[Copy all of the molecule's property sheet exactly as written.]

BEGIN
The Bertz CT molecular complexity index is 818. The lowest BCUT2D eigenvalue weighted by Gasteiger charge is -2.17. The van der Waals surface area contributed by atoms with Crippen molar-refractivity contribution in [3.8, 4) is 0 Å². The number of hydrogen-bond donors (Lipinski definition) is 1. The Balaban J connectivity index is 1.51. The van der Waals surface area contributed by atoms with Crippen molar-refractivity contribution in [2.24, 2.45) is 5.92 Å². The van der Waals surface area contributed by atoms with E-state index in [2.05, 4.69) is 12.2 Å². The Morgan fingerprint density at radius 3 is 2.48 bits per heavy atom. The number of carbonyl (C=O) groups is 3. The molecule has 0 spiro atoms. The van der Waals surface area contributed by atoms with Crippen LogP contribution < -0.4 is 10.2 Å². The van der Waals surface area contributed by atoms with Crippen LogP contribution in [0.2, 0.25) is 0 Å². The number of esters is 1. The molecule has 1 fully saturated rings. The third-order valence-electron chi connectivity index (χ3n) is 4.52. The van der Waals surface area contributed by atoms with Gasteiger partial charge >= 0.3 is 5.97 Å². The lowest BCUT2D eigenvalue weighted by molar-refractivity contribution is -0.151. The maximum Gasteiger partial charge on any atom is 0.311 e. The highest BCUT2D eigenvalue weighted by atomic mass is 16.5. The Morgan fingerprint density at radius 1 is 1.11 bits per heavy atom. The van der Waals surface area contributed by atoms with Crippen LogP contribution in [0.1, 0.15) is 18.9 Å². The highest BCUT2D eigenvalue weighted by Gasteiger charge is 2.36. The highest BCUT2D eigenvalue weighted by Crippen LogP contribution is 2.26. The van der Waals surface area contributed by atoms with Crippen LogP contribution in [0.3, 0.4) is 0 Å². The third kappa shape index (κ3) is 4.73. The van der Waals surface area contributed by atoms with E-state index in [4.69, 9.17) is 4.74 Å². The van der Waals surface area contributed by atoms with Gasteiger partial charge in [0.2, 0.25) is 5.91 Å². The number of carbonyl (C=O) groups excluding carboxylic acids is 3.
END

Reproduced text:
The Bertz CT molecular complexity index is 818. The lowest BCUT2D eigenvalue weighted by Gasteiger charge is -2.17. The van der Waals surface area contributed by atoms with Crippen molar-refractivity contribution in [3.8, 4) is 0 Å². The number of hydrogen-bond donors (Lipinski definition) is 1. The Balaban J connectivity index is 1.51. The van der Waals surface area contributed by atoms with Crippen molar-refractivity contribution in [2.24, 2.45) is 5.92 Å². The van der Waals surface area contributed by atoms with E-state index in [2.05, 4.69) is 12.2 Å². The Morgan fingerprint density at radius 3 is 2.48 bits per heavy atom. The number of carbonyl (C=O) groups is 3. The molecule has 0 spiro atoms. The van der Waals surface area contributed by atoms with Crippen LogP contribution < -0.4 is 10.2 Å². The van der Waals surface area contributed by atoms with Crippen LogP contribution in [0.2, 0.25) is 0 Å². The number of esters is 1. The molecule has 1 fully saturated rings. The third-order valence-electron chi connectivity index (χ3n) is 4.52. The van der Waals surface area contributed by atoms with Gasteiger partial charge >= 0.3 is 5.97 Å². The lowest BCUT2D eigenvalue weighted by molar-refractivity contribution is -0.151. The maximum Gasteiger partial charge on any atom is 0.311 e. The highest BCUT2D eigenvalue weighted by atomic mass is 16.5. The Morgan fingerprint density at radius 1 is 1.11 bits per heavy atom. The van der Waals surface area contributed by atoms with Crippen LogP contribution in [0.1, 0.15) is 18.9 Å². The highest BCUT2D eigenvalue weighted by Gasteiger charge is 2.36. The highest BCUT2D eigenvalue weighted by Crippen LogP contribution is 2.26. The van der Waals surface area contributed by atoms with Crippen LogP contribution in [0.3, 0.4) is 0 Å². The third kappa shape index (κ3) is 4.73. The van der Waals surface area contributed by atoms with E-state index in [4.69, 9.17) is 4.74 Å². The van der Waals surface area contributed by atoms with Gasteiger partial charge in [0.2, 0.25) is 5.91 Å². The number of carbonyl (C=O) groups excluding carboxylic acids is 3.